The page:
Atelier Ayesha: The Alchemist of Dusk Review
Atelier Ayesha: The Alchemist of Dusk Box Art
System: PS3
Dev: Gust
Pub: Tecmo Koei
Release: March 5, 2013
Players: 1
Screen Resolution: 480p-1080p Fantasy Violence, Suggestive Themes, Use of Alcohol and Tobacco
Alchemy In A Dying Land
by Becky Cunningham

The Atelier games are a series of Japanese role-playing games aimed at young women. They feature teenaged female protagonists who have a talent for alchemy—the ability to mix together items and magically transform them into something completely different. After an excellent trilogy of games set in the kingdom of Arland, the series has moved on to a completely new world in Atelier Ayesha: The Alchemist of Dusk. Atelier Ayesha continues to show why this series deserves more attention than it gets, both in terms of its audience size and the lack of marketing it receives.

Atelier Ayesha takes us from the prosperous kingdom of Arland to an unnamed world that is in a state of decline, with wells drying up and most people barely making a living from the land. This change in tone fits well with our heroine's state. Ayesha is an apothecary living alone after the complete disappearance of her younger sister Nio three years ago. When a certain event shows Ayesha that her sister is alive and in need of rescue, Ayesha bravely decides to journey in search of Nio despite having no idea where to begin.

Atelier Ayesha: The Alchemist of Dusk Screenshot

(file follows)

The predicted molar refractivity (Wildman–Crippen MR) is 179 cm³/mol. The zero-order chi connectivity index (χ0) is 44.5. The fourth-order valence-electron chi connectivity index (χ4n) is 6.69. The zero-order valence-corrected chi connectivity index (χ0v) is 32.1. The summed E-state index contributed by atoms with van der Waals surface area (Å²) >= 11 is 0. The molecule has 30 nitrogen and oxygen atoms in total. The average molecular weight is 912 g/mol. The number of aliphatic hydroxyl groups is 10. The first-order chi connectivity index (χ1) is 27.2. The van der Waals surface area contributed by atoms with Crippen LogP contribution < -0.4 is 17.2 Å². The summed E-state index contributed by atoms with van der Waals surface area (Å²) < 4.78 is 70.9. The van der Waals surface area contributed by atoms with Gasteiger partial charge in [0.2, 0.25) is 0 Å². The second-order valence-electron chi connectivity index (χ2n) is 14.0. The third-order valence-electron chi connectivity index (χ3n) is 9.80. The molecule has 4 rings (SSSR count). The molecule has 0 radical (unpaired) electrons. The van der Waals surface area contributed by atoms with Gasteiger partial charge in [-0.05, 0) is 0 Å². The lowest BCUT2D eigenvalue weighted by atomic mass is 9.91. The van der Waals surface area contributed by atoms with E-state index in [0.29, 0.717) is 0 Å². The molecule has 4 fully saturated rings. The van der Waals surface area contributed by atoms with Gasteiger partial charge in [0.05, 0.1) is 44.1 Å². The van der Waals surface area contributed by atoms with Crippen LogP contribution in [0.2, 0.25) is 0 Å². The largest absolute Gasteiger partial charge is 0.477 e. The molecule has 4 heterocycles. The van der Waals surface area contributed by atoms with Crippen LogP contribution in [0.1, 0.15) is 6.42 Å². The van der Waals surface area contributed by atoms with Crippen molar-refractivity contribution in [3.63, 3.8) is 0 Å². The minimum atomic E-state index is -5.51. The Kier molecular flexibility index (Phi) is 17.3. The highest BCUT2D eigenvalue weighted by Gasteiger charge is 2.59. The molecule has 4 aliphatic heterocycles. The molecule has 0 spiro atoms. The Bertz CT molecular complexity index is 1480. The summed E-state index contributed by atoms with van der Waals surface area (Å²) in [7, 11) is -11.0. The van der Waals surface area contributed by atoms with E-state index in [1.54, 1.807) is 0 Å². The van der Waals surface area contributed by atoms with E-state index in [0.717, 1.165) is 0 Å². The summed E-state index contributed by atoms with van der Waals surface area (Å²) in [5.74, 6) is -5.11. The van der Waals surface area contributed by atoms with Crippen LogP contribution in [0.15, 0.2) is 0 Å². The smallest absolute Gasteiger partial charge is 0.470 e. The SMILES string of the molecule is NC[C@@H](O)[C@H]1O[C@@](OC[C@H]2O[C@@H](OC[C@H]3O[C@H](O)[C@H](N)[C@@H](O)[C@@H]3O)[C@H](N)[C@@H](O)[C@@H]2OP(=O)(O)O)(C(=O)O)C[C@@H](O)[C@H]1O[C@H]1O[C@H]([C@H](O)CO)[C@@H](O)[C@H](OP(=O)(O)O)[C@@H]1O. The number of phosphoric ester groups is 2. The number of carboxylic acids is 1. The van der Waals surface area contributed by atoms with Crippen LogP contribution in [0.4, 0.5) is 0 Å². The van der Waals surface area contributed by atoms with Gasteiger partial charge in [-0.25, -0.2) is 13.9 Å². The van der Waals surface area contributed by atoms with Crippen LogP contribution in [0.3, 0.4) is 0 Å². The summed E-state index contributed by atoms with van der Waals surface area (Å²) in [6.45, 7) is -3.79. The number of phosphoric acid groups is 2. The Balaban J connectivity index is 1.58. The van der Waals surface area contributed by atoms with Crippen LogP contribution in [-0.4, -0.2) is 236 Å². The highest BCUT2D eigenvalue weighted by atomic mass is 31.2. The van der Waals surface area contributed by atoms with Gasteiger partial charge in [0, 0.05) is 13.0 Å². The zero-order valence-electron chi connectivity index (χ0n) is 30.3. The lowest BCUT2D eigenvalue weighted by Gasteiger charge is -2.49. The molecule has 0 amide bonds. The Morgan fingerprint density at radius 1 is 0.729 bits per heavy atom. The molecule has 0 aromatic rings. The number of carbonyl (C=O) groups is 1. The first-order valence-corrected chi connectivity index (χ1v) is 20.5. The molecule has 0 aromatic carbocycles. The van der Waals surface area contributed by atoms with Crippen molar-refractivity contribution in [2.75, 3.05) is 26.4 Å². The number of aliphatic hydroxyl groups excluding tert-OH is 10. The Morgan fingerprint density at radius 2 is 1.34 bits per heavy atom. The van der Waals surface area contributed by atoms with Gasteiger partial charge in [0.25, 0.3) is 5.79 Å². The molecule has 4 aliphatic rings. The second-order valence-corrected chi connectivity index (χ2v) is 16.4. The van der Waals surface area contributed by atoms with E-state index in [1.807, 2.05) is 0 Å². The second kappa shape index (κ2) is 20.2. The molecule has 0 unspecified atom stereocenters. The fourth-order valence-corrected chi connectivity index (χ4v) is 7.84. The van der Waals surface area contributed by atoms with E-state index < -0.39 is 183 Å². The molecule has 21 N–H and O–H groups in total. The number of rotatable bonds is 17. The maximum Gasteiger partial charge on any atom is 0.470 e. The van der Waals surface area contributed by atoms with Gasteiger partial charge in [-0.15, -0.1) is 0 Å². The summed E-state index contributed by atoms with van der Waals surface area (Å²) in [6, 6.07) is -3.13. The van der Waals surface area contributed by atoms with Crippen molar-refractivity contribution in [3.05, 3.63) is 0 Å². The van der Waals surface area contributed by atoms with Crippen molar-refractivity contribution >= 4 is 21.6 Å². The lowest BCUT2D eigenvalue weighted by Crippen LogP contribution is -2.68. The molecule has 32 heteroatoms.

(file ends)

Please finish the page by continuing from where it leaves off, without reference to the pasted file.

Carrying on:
Along the way, Ayesha learns that she has a talent for alchemy, which she must develop in order to solve the mystery of what happened to Nio. A naturally kind young woman, she befriends a number of colorful characters who help her on her journey, as she is determined to assist them in return. Ayesha's clear goals contribute to the best storytelling seen in the series' English-language run. While previous games have tended to lose focus in the middle, Ayesha continually pulls the player back to the main goal of finding and rescuing Nio. The interactions she has with the friends she makes along the way are nicely done (with the exception of her mentor Keith, who comes off as more of a jerk than intended), helping the player feel genuine affection towards the game's characters.


The game's story happens alongside the traditional pillars of Atelier gameplay: alchemy and adventuring. For reasons that become clearer as the game progresses, Ayesha must master alchemy in order to rescue Nio. This involves harvesting ingredients in the wild, then taking them to a workshop and mixing them together to create everything from bombs to bread. As Ayesha grows in power, she must venture further afield in order to find rarer and more powerful ingredients for her recipes.

Atelier Ayesha: The Alchemist of Dusk Screenshot

The alchemy system in Ayesha has been simplified from the ever-increasingly complex systems in the Arland trilogy. Most recipes require mainly general categories of ingredients rather than specific items, and the number of multi-step recipes has been minimized. This makes the alchemy system flow naturally with Ayesha's explorations, as she rarely needs to return to early maps simply to collect a basic ingredient she's run out of.